A five-lane bridge and additional roadwork linking North State of Franklin Road northwest to Boones Creek Road is back on the table.
The plan first appeared five years ago in the form of a federal appropriation aimed at channeling traffic to a growing part of the city and county. That potential has not faded. Instead, the project — which would cost an estimated $15 million to $17 million when fully complete — is being resurrected.
When finished, it not only will bypass what many know as the “tunnel” on Mountain View Road, it also will become an integral artery to and from commercial areas and subdivisions as well as offering opportunities for economic growth.
The new route would begin in the general vicinity of Lowe’s off State of Franklin, hooking up with Mountain View. It then would tie in to Knob Creek Road and extend to Boones Creek Road.
On Wednesday, the Washington County Budget Committee revisited the matter, voting to recommend to the County Commission that Johnson City manage the project.
County Attorney John Rambo said there is roughly $3 million on hand which filtered down from the federal to the state level. Both the city and county are responsible for a 20-percent match, which they plan to split.
“The county committed to this in 2008,” said County Mayor Dan Eldridge. When we committed to it, it was a $5 million project. Still, this has the potential to really help economic development.”
The committee voted to recommend to the County Commission that they allow Johnson City to relieve the Tennessee Department of Transportation from it managerial role and place that responsibility with the city — an issue the City Commission will take up in June.
“The bridge alone has been estimated at between $8 million to $10 million,” said Phil Pindzola, Johnson City Public Works Department director. “That tunnel can’t handle any more traffic. We would start the project coming off State of Franklin, taking it to Mountain View. Eventually, it would go all the way to Boones Creek Road.”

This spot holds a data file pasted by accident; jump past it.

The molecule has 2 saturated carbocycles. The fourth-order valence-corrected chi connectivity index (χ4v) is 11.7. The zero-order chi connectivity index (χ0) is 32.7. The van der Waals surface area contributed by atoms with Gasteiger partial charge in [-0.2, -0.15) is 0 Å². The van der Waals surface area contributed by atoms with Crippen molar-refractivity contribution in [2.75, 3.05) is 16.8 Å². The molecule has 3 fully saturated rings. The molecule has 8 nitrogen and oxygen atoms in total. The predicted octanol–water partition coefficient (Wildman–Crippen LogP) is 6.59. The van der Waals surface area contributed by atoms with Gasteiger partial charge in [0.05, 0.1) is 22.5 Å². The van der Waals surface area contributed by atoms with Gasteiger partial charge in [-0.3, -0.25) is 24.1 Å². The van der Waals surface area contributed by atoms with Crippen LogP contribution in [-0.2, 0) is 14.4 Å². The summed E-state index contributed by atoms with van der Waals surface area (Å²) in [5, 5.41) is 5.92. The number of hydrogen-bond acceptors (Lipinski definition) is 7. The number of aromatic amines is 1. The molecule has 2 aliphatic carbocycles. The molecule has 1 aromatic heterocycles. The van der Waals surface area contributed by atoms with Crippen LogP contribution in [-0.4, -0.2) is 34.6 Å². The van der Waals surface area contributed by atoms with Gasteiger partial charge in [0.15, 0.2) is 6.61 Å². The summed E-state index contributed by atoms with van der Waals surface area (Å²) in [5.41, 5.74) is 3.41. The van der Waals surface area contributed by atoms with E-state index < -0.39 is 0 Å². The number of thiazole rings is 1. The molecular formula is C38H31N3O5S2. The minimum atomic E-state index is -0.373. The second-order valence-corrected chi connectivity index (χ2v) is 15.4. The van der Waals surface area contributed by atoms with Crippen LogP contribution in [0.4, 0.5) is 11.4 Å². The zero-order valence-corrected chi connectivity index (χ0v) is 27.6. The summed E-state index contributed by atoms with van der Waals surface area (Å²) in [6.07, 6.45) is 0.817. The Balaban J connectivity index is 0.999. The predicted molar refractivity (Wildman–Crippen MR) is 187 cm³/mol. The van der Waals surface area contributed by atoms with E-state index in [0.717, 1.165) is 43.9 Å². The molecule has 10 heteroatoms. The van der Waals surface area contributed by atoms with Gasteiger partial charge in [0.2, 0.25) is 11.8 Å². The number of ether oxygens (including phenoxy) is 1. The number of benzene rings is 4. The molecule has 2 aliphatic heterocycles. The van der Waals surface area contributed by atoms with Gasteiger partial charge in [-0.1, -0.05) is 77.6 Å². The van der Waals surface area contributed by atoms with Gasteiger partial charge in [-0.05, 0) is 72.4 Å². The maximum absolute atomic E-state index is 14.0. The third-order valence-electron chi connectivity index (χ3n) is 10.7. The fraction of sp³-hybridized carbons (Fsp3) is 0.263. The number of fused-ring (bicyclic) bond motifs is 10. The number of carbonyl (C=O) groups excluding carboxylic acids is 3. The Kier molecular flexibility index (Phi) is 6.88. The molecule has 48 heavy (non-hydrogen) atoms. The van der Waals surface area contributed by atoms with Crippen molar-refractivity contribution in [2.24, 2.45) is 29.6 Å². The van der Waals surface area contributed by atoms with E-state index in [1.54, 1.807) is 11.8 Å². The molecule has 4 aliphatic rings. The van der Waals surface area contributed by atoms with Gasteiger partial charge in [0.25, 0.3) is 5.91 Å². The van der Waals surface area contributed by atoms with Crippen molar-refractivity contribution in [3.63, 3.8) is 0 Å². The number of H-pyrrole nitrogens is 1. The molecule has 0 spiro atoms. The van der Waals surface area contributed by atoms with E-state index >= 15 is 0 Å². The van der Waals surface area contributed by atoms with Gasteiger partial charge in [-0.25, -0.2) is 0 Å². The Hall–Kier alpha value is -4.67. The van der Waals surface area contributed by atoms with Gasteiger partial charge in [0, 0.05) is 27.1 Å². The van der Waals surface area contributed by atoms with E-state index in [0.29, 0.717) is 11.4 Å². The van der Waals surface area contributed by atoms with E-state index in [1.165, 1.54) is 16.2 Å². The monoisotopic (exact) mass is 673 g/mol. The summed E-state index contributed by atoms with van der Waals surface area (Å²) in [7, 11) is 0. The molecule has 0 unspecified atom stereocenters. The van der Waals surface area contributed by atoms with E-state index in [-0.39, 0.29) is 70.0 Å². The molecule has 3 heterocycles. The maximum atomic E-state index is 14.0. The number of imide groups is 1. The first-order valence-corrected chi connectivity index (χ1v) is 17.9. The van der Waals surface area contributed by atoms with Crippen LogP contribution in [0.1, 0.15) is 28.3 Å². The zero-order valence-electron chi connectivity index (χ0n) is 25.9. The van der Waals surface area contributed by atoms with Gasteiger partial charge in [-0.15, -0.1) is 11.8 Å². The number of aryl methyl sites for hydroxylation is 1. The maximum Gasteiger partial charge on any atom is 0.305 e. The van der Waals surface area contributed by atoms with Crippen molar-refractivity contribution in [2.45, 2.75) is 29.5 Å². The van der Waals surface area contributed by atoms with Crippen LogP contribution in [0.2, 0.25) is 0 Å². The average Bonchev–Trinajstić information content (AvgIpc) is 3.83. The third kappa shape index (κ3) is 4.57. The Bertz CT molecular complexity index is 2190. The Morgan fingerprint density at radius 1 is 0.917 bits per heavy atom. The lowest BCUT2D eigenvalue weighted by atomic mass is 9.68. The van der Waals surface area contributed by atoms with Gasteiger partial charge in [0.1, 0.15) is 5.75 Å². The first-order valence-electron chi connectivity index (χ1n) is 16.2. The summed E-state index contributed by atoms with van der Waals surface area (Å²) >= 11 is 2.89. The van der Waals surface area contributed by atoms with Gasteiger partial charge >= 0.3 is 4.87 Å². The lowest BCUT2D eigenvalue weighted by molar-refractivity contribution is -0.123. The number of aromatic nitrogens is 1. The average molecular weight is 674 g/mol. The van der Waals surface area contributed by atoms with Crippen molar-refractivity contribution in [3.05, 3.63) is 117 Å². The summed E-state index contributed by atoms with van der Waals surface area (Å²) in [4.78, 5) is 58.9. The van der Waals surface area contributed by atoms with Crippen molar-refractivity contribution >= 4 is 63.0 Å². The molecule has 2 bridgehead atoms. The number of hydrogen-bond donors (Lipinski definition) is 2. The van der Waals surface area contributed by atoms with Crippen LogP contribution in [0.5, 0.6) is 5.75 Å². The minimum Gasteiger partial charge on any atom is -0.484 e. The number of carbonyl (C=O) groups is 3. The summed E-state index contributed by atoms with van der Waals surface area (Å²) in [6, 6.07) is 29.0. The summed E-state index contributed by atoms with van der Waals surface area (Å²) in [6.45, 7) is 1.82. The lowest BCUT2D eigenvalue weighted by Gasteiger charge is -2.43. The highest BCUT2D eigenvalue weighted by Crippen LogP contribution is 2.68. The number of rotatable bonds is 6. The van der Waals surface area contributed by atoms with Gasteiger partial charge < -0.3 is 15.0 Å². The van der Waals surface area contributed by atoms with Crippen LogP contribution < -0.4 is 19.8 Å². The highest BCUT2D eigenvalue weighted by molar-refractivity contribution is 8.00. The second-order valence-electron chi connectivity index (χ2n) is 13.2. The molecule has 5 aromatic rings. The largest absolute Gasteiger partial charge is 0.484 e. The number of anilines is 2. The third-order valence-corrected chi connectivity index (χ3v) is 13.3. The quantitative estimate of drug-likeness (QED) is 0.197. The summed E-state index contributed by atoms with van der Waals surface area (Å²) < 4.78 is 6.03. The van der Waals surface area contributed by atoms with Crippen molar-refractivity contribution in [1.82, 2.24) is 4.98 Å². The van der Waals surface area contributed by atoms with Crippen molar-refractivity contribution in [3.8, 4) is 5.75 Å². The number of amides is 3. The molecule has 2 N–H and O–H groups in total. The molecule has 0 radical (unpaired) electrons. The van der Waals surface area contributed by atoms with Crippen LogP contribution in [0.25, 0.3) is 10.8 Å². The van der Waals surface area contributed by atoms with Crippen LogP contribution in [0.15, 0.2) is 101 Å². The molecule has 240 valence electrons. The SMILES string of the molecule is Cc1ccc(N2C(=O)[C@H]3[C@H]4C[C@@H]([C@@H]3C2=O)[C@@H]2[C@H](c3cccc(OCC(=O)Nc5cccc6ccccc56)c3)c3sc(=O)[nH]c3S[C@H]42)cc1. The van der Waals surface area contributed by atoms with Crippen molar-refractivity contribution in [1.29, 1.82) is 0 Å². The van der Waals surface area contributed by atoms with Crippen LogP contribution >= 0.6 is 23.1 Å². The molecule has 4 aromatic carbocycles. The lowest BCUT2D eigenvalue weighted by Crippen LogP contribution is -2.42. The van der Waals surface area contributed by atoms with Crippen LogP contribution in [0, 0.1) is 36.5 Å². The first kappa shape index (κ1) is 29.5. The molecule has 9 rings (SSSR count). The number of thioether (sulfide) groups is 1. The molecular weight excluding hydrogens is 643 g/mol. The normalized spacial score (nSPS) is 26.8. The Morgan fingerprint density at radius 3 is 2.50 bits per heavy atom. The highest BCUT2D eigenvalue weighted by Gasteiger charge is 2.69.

Pindzola said $1.2 million each year would be allocated for the first phase of the project from Surface Transportation Funds through the Metropolitan Transportation Planning Organization.
“We’ll have to go find the money to do the rest of the project,” he said. “All that’s being done right now is securing the administrative part of this, but we do have about $3 million. The next phase would be to start acquiring right-of-way.”
The local engineering firm Tysinger, Hampton and Partners has produced preliminary schematics.
Meanwhile, Washington County Director of Schools Ron Dykes was forced again on Wednesday to tell Budget Committee members what he’s been reporting each year now since the economy went bust.
He was not smiling.
“We’re looking at being $3.5 million out of balance,” he said. “As of this date, we’re $693,000 short of our estimate for revenues from sales tax. Not counting the rest of this fiscal year, that number will be more than $700,000.”
He also said there is basically “no way” the school system — which at present has a $2.1 million fund balance — can cut expenditures this year to make up the expected loss. That amount is just slightly above the state mandate.
“We’re going to end up taking this out of fund balance,” said County Commissioner and committee member Mitch Meredith. “We’re making adjustments on the revenue side, I just don’t know why we’re not seeing any changes on the expenditure side. I’d like to know what the school system plans to do?”
Dykes said there already are expenditures cut from the coming year’s budget, including a testing coordinator, a driver’s education instructor at Daniel Boone High School and system-wide expenses for summer school.
“We’ve not expanded maintenance, travel, technology and textbooks, and we continue to be conservative with our expenditures and hopeful we won’t have to take that much from our fund balance. Most of these issues are due to inflation. The only recourse we have is to cut services.”
Dykes also made a formal request that the county reimburse the school system for capital purchases, such as buses and other vehicles, and roofing.
County Mayor Dan Eldridge said the county cannot use capital outlay notes to help pay for these needs at this point. The committee asked Dykes to return next month after meeting with Board of Education members and coming up with a prioritized list of needs.
Finally, Administrator of Elections Maybell Stewart informed the committee that the unofficial cost for Johnson City’s April 23 municipal election was $74,000. The city, which is picking up the tab, budgeted $75,000 for the election.